Earthquakes Are Unlike Any Other Environmental Disaster

Hurricanes and volcanic eruptions can be predicted. But earthquakes always come as ambushes.

Rescuers search for victims and survivors in the rubble of buildings a day after a 7.8-magnitude earthquake struck Turkey's southeast, in Diyarbakir, on February 7, 2023.

On February 6, at 4:17 a.m., death came for thousands of people in their sleep. At that moment, 11 miles beneath the south-central Turkish city of Nurdağı—close to the Syrian border—a spark was launched into a geologic powder keg.

An epochal battle between tectonic plates had reached a crescendo. Two gigantic blocks, moving side by side in opposite directions, had been warping the crust for millions of years. Then, in the dark of night, they yielded. The crust cracked. A large swath of the expansive East Anatolian Fault Zone jolted, releasing pent-up energy equivalent to roughly 8 million tons of TNT. That’s more than twice the cumulative power of every single explosive, including both atomic weapons, used during World War II.

And it will happen again—and again, and again. Earthquakes, more so than many other types of geologic or environmental disasters, defy prediction and prevention. Hurricanes can be identified many days before they arrive, giving coastal communities time to evacuate. Every year, scientists learn more about which type of cacophony or convulsion warns of impending deadly volcanic eruptions. And should a midsize asteroid capable of demolishing an entire country arrive at our doorstep, given sufficient warning time, we have the technological means to send it hurtling harmlessly into the darkness. But the science of seismology is simply too young to stop the next major quake, or the legion of quakes after that, from killing many thousands of people.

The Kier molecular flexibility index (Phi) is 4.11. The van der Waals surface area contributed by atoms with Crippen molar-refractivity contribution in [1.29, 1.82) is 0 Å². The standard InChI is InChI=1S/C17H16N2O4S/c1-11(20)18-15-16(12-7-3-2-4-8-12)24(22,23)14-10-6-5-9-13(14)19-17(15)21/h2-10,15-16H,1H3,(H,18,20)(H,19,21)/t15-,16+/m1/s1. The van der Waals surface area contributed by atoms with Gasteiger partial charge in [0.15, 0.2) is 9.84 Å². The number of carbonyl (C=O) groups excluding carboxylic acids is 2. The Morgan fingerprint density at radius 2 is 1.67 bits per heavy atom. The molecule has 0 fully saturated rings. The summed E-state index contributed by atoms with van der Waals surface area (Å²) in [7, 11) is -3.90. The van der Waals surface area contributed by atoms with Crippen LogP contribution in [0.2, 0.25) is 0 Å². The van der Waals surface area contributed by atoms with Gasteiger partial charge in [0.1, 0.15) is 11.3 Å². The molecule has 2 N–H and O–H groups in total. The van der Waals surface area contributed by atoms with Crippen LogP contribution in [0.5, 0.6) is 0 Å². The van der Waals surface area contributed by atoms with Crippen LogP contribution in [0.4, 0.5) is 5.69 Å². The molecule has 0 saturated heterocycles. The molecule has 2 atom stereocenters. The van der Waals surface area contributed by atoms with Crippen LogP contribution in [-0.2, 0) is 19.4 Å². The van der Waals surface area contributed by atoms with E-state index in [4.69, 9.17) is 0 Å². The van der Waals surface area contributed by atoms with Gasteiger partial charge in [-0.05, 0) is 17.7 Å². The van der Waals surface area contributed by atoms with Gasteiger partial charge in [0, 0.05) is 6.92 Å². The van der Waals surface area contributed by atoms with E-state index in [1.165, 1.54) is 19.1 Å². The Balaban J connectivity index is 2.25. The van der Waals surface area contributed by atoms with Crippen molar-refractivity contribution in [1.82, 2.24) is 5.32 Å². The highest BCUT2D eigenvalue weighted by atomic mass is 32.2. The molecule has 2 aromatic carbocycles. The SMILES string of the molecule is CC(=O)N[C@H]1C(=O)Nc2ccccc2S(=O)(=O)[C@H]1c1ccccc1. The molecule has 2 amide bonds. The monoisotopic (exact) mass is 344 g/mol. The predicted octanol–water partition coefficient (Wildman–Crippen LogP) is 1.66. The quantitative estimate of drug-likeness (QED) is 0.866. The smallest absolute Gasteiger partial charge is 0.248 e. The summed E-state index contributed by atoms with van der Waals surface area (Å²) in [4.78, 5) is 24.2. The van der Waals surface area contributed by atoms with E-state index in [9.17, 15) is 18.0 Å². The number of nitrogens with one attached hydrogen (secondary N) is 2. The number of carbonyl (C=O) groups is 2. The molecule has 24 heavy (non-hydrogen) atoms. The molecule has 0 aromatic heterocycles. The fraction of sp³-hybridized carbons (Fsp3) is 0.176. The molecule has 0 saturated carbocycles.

Already, estimates of the devastation in Turkey and Syria have exceeded 7,000 deaths; 23 million people have been directly affected. The death toll will rise as corpses are extracted from ruined homes, and as those still alive but entombed beneath concrete, bricks, rain, or snow run out of heartbeats. Near the epicenter of the 7.8-magnitude earthquake, the ground shook so forcefully that it registered close to the top end of the Modified Mercalli Intensity scale, a measure of how violent a quake feels at the surface. Then, about nine hours after the first big quake, a 7.5-magnitude temblor lacerated another heavily populated part of Turkey just 60 miles away. Entire streets—mostly not built to withstand or resist such a momentous quake—were vaporized behind a veil of ash and dust.

Seismologists, watching from afar in horror, suspected that this was one of the largest quakes of its kind, as recorded by scientific instruments, to directly hit a largely populated area. Although they sometimes oversee disasters like this, these researchers are normally more akin to planetary linguists. As seismic waves rush away from earthquakes, nuclear blasts, or even crowds of people meandering about, they occasionally get gulped up by a seismometer at the surface, carrying traces of the events that created them and the types of matter they passed through on the way. Seismologists listen to these geologic yawps, songs, and whispers all the time, and attempt to interpret what they may be saying about their journeys and their origins. This has led to dramatic revelations about Earth’s internal architecture—but only recently. Earth’s mucilaginous mantle, slowly flowing beneath the crust, was first detected in 1889 from the movement of seismic waves. The liquid outer core was identified in 1914, and the solid inner core was first ascertained in 1936.